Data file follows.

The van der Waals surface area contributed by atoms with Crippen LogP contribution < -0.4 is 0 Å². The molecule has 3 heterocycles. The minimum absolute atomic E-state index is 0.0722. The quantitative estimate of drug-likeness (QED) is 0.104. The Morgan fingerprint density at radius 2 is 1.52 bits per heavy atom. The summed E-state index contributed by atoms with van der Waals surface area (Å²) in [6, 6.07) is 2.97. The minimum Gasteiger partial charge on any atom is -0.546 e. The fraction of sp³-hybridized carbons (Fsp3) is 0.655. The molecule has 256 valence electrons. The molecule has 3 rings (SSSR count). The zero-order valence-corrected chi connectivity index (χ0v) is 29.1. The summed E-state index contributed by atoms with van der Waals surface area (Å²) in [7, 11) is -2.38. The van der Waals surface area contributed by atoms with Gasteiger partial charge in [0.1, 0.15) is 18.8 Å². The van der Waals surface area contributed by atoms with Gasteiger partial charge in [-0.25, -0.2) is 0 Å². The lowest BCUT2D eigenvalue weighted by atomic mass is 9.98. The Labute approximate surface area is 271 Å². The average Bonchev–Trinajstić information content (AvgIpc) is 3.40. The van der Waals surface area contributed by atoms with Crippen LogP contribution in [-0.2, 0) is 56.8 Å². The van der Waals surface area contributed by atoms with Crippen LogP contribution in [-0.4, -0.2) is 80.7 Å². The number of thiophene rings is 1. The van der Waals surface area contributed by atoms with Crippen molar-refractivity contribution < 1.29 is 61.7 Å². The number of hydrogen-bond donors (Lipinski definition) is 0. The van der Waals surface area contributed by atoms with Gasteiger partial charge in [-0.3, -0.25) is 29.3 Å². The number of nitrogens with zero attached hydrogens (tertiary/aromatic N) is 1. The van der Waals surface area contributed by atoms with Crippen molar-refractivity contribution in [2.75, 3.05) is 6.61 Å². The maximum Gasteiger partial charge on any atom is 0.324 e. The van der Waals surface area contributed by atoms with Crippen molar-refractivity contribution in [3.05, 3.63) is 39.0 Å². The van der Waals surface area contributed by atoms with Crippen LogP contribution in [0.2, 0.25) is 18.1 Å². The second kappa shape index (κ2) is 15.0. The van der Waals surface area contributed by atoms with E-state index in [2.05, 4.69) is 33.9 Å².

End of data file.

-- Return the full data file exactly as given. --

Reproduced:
The van der Waals surface area contributed by atoms with Crippen LogP contribution < -0.4 is 0 Å². The molecule has 3 heterocycles. The minimum absolute atomic E-state index is 0.0722. The quantitative estimate of drug-likeness (QED) is 0.104. The Morgan fingerprint density at radius 2 is 1.52 bits per heavy atom. The summed E-state index contributed by atoms with van der Waals surface area (Å²) in [6, 6.07) is 2.97. The minimum Gasteiger partial charge on any atom is -0.546 e. The fraction of sp³-hybridized carbons (Fsp3) is 0.655. The molecule has 256 valence electrons. The molecule has 3 rings (SSSR count). The zero-order valence-corrected chi connectivity index (χ0v) is 29.1. The summed E-state index contributed by atoms with van der Waals surface area (Å²) in [7, 11) is -2.38. The van der Waals surface area contributed by atoms with Gasteiger partial charge in [0.1, 0.15) is 18.8 Å². The van der Waals surface area contributed by atoms with Gasteiger partial charge in [-0.25, -0.2) is 0 Å². The lowest BCUT2D eigenvalue weighted by atomic mass is 9.98. The Labute approximate surface area is 271 Å². The average Bonchev–Trinajstić information content (AvgIpc) is 3.40. The van der Waals surface area contributed by atoms with Crippen LogP contribution in [-0.2, 0) is 56.8 Å². The van der Waals surface area contributed by atoms with Crippen LogP contribution in [-0.4, -0.2) is 80.7 Å². The number of thiophene rings is 1. The van der Waals surface area contributed by atoms with Crippen molar-refractivity contribution < 1.29 is 61.7 Å². The number of hydrogen-bond donors (Lipinski definition) is 0. The van der Waals surface area contributed by atoms with Gasteiger partial charge in [-0.3, -0.25) is 29.3 Å². The number of nitrogens with zero attached hydrogens (tertiary/aromatic N) is 1. The van der Waals surface area contributed by atoms with Crippen molar-refractivity contribution in [2.75, 3.05) is 6.61 Å². The maximum Gasteiger partial charge on any atom is 0.324 e. The van der Waals surface area contributed by atoms with Crippen molar-refractivity contribution in [3.05, 3.63) is 39.0 Å². The van der Waals surface area contributed by atoms with Crippen LogP contribution in [0.2, 0.25) is 18.1 Å². The second kappa shape index (κ2) is 15.0. The van der Waals surface area contributed by atoms with E-state index in [2.05, 4.69) is 33.9 Å².